In Washington, the relationship with Amman showed signs of fraying under President Trump, though key aspects remained robust. The kingdom received at least $1.275 billion per year under a five-year memorandum of understanding (MOU) signed in 2018. The Trump administration also initiated a process that resulted in the two countries signing a Defense Cooperation Agreement this January, allowing them to coordinate more closely on the security front and enabling the U.S. military to move certain regional assets to Jordan. Even so, Jordanian officials reportedly felt sidelined by the administration’s wider Middle East policy, including its 2020 Israeli-Palestinian peace plan (which minimized Jordan’s role on Jerusalem) and its policy toward Syria. Amman was also concerned that the visible lack of bilateral warmth would signal a weakening of U.S. support and embolden external meddling and domestic unrest.
Ensuring a Productive Visit
In contrast to the unease during Trump’s tenure, Amman has exhibited tremendous relief during the early stages of the Biden administration, in part due to the king’s personal ties with the new president and many of his senior officials. In the midst of the Hamzah affair, Biden’s early call to the king sent an important signal of U.S. support, especially as speculation of a foreign element to the plot ran amok.
Regionally, the Palestinian issue will figure high on the king’s agenda during his visit, which will include a July 19 trip to the White House. Although there is no expectation of a full-fledged return to the peace process, the king will seek affirmation of Washington’s commitment to the two-state solution and Jordan’s special status in Jerusalem—both of which fit the Biden administration’s approach to the conflict.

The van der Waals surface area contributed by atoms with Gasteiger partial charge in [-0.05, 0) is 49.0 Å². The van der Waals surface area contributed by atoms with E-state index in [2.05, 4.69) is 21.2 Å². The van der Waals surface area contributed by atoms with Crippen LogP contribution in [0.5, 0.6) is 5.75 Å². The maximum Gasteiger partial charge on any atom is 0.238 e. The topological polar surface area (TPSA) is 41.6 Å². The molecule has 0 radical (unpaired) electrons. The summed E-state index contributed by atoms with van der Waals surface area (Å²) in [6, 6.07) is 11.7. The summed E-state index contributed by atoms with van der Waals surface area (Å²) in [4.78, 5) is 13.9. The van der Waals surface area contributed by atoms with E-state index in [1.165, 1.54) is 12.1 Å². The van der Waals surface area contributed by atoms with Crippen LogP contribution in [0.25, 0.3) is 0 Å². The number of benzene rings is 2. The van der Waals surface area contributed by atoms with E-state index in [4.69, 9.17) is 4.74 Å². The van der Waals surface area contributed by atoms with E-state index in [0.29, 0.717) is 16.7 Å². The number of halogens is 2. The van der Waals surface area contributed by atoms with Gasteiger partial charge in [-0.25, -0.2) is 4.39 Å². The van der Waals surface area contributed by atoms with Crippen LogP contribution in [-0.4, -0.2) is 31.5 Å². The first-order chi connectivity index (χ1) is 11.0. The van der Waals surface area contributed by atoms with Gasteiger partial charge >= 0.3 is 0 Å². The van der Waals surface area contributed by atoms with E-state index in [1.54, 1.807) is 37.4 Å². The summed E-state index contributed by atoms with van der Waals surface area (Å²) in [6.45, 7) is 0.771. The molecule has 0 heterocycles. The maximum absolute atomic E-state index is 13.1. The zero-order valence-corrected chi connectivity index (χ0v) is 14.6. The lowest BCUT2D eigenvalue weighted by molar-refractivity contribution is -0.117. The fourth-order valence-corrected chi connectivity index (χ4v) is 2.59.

Further, Israel’s new prime minister Naftali Bennett and foreign minister Yair Lapid have placed early emphasis on revitalizing the relationship with Amman. On July 8, Lapid and Jordanian foreign minister Ayman Safadi signed an important deal that will increase water sales to the kingdom (after the collapse of the long-negotiated Red Sea-Dead Sea Conveyance Project) and expand Jordanian trade to the West Bank. The United States should applaud this momentum and encourage other areas of cooperation, including healthcare, energy, the environment, and grassroots initiatives.
Bilaterally, discussions will focus on the broad contours of U.S. assistance and renewing the MOU, set to expire after this fiscal year. The United States is by far Jordan’s largest bilateral donor, especially since aid from its traditional Gulf partners started drying up last decade. The comprehensive package of U.S. assistance supports the kingdom’s budget, military, and development activities. Moreover, the MOU has greatly increased the balance of economic assistance versus military assistance, such that the ratio was more than two to one in fiscal year 2020.